As for the article I only skim read it I didn't want to throw up in my mouth. But it reminds me of the person who thinks if they say they are cool or hot often and loud enough it must be true. No matter how not cool or not hot they actually are.

  8. The video package that went along with this story being broke, as did an unflattering shot of Wasburn that lead it (since changed) says a great deal about the Enquirer's innovation...they have a long way to go.

  9. Innovation can not be a corporate mandate, but innovation is often quashed from a corporate level.

  10. To be truly innovative Gannett first needs to learn how to openly and honestly accept feedback, something Buchanan and too many like her have repeatedly shown they can’t do...exactly why many entrepreneurs and creative types have gotten the hell out when they could.

  11. None of the commenters on the Enquirer's article finds anything innovative at all about what it's doing. No one is fooled by the use of blogs, tweets and amateur video as a substitute for the kind of in-depth news reporting that the people of Cincinnati would be happy to pay for.

    Here's a reader comment that sums it all up:

    The Enquirer is very innovative at delivering inadequate journalism across a wide array of "platforms." Maybe that makes a few advertisers happy. Maybe. But this emphasis on "tech" is a classic tail-wagging-the-dog situation. While you "go digital," how many editors, reporters and photographers have been slashed in the past five years? 20 percent? 30 percent? 40 percent? Please stop pretending that your product is "innovative" when you fail to invest in talent. I haven't heard a single regular reader of the Enquirer -- online or print -- actually say or agree that the paper is better than it used to be. Everybody sees with their own eyes how much has been lost. The Enquirer has been disconnected from the community for quite some time.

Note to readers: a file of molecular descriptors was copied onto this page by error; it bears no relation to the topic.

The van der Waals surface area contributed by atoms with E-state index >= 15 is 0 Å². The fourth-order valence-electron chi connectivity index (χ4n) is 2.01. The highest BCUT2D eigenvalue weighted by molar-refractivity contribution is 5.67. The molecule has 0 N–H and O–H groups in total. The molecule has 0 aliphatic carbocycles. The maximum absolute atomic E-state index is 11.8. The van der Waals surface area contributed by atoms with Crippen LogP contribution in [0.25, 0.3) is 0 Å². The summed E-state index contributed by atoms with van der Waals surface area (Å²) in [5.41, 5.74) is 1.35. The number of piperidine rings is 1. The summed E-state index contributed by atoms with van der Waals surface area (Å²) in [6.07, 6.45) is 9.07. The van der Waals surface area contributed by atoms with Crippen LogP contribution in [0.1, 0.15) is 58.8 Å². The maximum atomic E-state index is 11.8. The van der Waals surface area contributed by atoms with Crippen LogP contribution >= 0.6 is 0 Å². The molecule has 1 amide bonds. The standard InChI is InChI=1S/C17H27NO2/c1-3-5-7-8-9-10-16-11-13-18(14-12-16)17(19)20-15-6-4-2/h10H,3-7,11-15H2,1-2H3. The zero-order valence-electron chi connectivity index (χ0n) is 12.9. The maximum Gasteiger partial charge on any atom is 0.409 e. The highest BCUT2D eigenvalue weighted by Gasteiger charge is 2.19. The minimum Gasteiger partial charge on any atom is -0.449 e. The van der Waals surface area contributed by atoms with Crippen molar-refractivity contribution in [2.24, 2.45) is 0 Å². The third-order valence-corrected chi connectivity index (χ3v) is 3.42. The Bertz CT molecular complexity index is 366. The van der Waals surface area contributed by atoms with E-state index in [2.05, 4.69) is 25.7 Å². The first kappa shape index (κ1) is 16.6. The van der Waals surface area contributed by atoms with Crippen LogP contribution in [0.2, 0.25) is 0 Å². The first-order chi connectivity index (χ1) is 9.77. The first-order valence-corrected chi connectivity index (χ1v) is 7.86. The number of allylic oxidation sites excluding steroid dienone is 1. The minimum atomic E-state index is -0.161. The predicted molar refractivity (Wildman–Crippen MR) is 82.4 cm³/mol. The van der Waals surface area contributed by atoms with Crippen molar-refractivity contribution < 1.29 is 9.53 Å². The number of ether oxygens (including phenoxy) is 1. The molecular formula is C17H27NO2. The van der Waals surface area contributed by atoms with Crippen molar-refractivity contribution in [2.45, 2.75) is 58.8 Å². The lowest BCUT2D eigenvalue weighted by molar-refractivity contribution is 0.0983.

12. Talk about irony! After ruthlessly consolidating all things local, jettisoning en masse thousands of the livelihoods of creative, highly reviewed, performance-oriented local people, now they want to have "local." Pretty ballsy. Or disgusting. One of the two.

  13. Here's another reader comment that is spot-on. Turns out the readers are onto you, Gannett.

    The greatest innovation of The Enquirer and it's parent Gannett is to move the editing and production of the newspaper to Louisville and the printing to Columbus to save money. All that will be left in Cincinnati will be a handful of low-paid reporters and a few news editors. Diminished news coverage is more focused on spot news and boosterism. As local advertisers drift away due to high prices and poor results, the paper will increasingly rely on national ad campaigns for revenue - further hurting the relevancy of the paper for local readers. Yes, the news business is difficult right now, but the cost of supporting Gannett's bloated bureaucracy is forcing the paper to create of the illusion of offering more through innovation and technology - such as dining tips and chicken deals. The real purpose of a responsible press - being a watchdog and informing the community - won't be done with tweets and online chats and "targeted ads".

  14. Well, Dickey speaks the truth. Some of the best innovation the company has ever seen came from a local market.